“Compared to the equities markets, the FX markets are much more decentralised,” says Chris Purves, co-head of global markets execution and platforms at UBS. “[This] has kept in check the price of FX market data.”

Chris Purves of UBS
Chris Purves of UBS says the relatively decentralised nature of currency markets has kept data prices in check © Handout

Currency trading takes place on dozens of platforms and the majority of deals are privately negotiated, meaning there is no clear “central price” accessible to all. Instead, investors use exchange rates supplied by EBS and Refinitiv as a reference to price deals in major currencies. Both were originally set up for the largest dealers to trade with each other, and by doing so to determine the real exchange rate.

But these deals now account for a “small fraction of the entire market”, according to analysis from the Bank for International Settlements.

“The two legacy venues can’t afford their volumes to drop much more because their market data will lose its value,” says David Mercer, chief executive of LMAX Exchange, a rival platform.

Currently, subscribers pay as much as $50,000 per month for access to EBS’s fastest and most granular data feed. Large banks and high-frequency trading companies need to spend about $1m a year just on getting access to price data in the highly fragmented market, according to people familiar with the matter.

“There is nothing wrong with monetising market data but we feel that competition is important and that fees should reflect the value of the data,” says Jonathan Weinberg, head of Cboe FX, which aims to compete with the dominant incumbents.

Jonathan Weinberg, head of Cboe FX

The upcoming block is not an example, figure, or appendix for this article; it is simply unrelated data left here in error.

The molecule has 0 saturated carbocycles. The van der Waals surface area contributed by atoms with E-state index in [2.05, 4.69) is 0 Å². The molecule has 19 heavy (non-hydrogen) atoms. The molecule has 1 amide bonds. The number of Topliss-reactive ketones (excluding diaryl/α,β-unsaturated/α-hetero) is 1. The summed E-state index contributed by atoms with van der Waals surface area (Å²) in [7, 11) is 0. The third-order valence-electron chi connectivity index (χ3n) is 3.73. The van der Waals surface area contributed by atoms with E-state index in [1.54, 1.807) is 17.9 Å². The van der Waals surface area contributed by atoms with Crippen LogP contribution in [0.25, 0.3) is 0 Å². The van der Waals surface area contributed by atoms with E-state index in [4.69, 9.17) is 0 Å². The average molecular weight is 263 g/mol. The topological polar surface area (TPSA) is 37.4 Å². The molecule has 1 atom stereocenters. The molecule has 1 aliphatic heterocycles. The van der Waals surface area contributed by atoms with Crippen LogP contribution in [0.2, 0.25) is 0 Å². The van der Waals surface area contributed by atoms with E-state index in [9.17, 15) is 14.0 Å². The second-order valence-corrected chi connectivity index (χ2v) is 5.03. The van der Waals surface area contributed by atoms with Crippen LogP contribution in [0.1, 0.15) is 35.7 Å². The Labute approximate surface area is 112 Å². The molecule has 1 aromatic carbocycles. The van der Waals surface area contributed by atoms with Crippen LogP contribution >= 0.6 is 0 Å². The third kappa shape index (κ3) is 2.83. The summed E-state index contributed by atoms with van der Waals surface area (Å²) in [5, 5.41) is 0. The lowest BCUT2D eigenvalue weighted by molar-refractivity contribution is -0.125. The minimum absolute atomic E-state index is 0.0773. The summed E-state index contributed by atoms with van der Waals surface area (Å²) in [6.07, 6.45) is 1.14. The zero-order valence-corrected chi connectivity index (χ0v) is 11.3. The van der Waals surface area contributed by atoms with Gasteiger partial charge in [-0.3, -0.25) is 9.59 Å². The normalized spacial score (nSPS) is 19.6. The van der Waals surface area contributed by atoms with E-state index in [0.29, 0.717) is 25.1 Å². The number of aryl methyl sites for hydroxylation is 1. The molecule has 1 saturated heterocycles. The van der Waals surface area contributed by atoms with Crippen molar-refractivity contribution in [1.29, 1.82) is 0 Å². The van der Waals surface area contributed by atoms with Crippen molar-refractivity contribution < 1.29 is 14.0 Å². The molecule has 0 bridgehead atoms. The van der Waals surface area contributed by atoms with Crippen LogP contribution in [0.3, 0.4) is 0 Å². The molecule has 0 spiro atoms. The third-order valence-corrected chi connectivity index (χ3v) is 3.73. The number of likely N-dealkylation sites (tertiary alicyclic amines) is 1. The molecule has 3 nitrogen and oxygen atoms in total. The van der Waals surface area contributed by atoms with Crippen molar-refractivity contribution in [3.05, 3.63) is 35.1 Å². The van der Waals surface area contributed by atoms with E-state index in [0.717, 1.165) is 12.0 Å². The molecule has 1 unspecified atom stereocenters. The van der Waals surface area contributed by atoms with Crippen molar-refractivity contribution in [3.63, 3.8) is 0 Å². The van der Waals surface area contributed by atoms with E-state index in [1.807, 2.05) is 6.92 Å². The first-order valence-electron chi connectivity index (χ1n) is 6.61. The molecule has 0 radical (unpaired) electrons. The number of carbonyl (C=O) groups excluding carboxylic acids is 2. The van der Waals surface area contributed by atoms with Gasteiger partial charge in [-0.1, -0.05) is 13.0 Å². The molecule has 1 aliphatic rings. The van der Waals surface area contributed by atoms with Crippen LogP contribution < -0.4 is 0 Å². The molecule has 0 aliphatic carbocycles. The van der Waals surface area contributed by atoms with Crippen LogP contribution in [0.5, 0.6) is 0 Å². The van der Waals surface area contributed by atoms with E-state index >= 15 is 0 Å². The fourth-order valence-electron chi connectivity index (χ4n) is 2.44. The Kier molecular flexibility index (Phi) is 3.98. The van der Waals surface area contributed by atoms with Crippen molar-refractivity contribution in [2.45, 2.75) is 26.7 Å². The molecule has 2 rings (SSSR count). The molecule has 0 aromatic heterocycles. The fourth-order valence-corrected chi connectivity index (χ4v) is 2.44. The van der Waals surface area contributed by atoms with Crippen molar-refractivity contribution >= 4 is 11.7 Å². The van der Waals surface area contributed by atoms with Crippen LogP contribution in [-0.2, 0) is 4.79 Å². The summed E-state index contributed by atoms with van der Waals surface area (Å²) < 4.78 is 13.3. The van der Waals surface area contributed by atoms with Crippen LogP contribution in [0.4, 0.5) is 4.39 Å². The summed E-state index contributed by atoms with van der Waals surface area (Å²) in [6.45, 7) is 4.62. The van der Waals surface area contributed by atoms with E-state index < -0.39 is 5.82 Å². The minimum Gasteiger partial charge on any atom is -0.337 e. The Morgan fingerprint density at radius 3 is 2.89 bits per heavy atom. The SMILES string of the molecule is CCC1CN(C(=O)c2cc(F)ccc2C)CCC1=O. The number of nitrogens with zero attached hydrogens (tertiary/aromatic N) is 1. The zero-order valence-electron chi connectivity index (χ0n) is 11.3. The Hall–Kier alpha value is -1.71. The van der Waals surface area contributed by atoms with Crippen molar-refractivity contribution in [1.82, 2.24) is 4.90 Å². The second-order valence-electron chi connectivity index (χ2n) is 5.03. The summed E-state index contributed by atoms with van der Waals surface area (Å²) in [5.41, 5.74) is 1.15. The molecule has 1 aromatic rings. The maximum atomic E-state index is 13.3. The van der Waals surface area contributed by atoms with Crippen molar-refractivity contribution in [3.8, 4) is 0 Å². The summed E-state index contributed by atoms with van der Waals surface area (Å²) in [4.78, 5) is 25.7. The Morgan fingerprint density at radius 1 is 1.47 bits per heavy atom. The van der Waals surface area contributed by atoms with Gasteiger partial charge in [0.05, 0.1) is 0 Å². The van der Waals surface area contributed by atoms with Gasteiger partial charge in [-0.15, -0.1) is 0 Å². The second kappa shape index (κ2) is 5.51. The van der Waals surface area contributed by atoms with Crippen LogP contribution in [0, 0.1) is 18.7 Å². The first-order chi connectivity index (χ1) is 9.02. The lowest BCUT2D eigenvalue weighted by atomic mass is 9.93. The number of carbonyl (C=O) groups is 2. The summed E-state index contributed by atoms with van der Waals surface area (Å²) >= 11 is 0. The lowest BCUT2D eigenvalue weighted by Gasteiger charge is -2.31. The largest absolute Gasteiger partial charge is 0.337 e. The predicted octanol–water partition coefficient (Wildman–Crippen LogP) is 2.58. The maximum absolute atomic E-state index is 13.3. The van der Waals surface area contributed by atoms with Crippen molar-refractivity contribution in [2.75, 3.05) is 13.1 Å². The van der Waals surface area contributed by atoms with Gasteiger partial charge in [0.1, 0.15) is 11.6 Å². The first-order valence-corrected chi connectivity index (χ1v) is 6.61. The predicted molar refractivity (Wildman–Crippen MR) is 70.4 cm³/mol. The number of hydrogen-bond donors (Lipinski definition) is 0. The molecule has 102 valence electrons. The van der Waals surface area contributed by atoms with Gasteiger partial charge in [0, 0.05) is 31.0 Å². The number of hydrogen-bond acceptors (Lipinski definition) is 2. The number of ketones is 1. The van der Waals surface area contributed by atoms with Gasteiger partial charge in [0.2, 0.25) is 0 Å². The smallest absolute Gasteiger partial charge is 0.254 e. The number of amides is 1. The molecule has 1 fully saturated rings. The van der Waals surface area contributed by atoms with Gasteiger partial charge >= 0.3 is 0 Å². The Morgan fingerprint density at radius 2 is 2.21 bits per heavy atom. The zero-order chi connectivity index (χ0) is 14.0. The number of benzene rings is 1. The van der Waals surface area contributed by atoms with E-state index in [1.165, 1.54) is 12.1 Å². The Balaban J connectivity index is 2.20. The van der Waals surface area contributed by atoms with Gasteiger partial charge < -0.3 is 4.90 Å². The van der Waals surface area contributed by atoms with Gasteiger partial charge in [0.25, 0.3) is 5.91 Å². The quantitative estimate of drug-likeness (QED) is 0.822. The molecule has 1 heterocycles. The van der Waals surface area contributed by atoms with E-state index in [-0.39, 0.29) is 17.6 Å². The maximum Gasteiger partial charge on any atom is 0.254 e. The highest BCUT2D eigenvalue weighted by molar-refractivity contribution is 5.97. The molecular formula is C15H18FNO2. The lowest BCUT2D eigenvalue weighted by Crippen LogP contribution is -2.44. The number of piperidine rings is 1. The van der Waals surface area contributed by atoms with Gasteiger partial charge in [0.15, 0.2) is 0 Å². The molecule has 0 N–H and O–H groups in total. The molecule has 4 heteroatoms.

Jonathan Weinberg, head of Cboe FX © Juliet Lemon

The costs mean that the majority of end investors such as pension funds cannot afford to directly access this information and instead rely on being supplied with the day’s highs and lows from the banks they trade with.

The head of trading at a large sovereign wealth fund says that, despite trading billions of dollars of currencies a year, the cost of accessing top quality data feeds from the two main markets is still prohibitive for most investors.

“It would be great to have but I just can’t make the business case for it,” the trading head says. “Yes, volumes have declined, but they’re still what people view as the reference price.”



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Financial bubbles also lead to golden ages of productive growth

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Sir Alastair Morton had a volcanic temper. I know this because a story I wrote in the early 1990s questioning whether Eurotunnel’s shares were worth anything triggered an eruption from the company’s then boss. Calls were made, voices raised, resignations demanded. 

Thankfully, I kept my job. Eurotunnel’s equity was also soon crushed under a mountain of debt. Nevertheless, the company was refinanced and the project completed. I raised a glass to Morton’s ferocious determination on a Eurostar train to Paris a decade later.

With hindsight, Eurotunnel was a classic example of a productive bubble in miniature. Amid great euphoria about the wonders of sub-Channel travel, capital was sucked into financing a great enterprise of unknown worth.

Sadly, Eurotunnel’s earliest backers were not among its financial beneficiaries. But the infrastructure was built and, pandemics aside, it provides a wonderful service and makes a return. It was a lesson on how markets habitually guess the right direction of travel, even if they misjudge the speed and scale of value creation.

That is worth thinking about as we worry whether our overinflated markets are about to burst. Will something productive emerge from this bubble? Or will it just be a question of apportioning losses? “All productive bubbles generate a lot of waste. The question is what they leave behind,” says Bill Janeway, the veteran investor.